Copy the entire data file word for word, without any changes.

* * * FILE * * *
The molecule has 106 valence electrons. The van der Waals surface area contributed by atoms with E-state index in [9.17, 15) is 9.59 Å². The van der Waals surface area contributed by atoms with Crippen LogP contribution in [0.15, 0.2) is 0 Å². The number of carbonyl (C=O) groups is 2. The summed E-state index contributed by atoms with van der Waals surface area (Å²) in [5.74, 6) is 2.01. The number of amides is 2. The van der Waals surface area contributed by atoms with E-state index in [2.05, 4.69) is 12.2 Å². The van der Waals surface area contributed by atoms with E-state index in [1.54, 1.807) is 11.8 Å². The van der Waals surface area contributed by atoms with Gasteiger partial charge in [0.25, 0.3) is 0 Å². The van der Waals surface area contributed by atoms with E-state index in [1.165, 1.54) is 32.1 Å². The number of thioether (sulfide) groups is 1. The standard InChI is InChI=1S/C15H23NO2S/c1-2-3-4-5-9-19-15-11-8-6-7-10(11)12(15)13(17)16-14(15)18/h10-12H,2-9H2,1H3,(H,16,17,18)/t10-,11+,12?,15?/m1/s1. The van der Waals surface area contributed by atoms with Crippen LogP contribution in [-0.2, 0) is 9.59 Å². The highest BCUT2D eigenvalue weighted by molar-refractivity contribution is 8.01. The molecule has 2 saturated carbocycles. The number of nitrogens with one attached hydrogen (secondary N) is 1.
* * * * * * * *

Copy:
The molecule has 106 valence electrons. The van der Waals surface area contributed by atoms with E-state index in [9.17, 15) is 9.59 Å². The van der Waals surface area contributed by atoms with Crippen LogP contribution in [0.15, 0.2) is 0 Å². The number of carbonyl (C=O) groups is 2. The summed E-state index contributed by atoms with van der Waals surface area (Å²) in [5.74, 6) is 2.01. The number of amides is 2. The van der Waals surface area contributed by atoms with E-state index in [2.05, 4.69) is 12.2 Å². The van der Waals surface area contributed by atoms with E-state index in [1.54, 1.807) is 11.8 Å². The van der Waals surface area contributed by atoms with Gasteiger partial charge in [0.25, 0.3) is 0 Å². The van der Waals surface area contributed by atoms with E-state index in [1.165, 1.54) is 32.1 Å². The number of thioether (sulfide) groups is 1. The standard InChI is InChI=1S/C15H23NO2S/c1-2-3-4-5-9-19-15-11-8-6-7-10(11)12(15)13(17)16-14(15)18/h10-12H,2-9H2,1H3,(H,16,17,18)/t10-,11+,12?,15?/m1/s1. The van der Waals surface area contributed by atoms with Crippen LogP contribution in [-0.2, 0) is 9.59 Å². The highest BCUT2D eigenvalue weighted by molar-refractivity contribution is 8.01. The molecule has 2 saturated carbocycles. The number of nitrogens with one attached hydrogen (secondary N) is 1.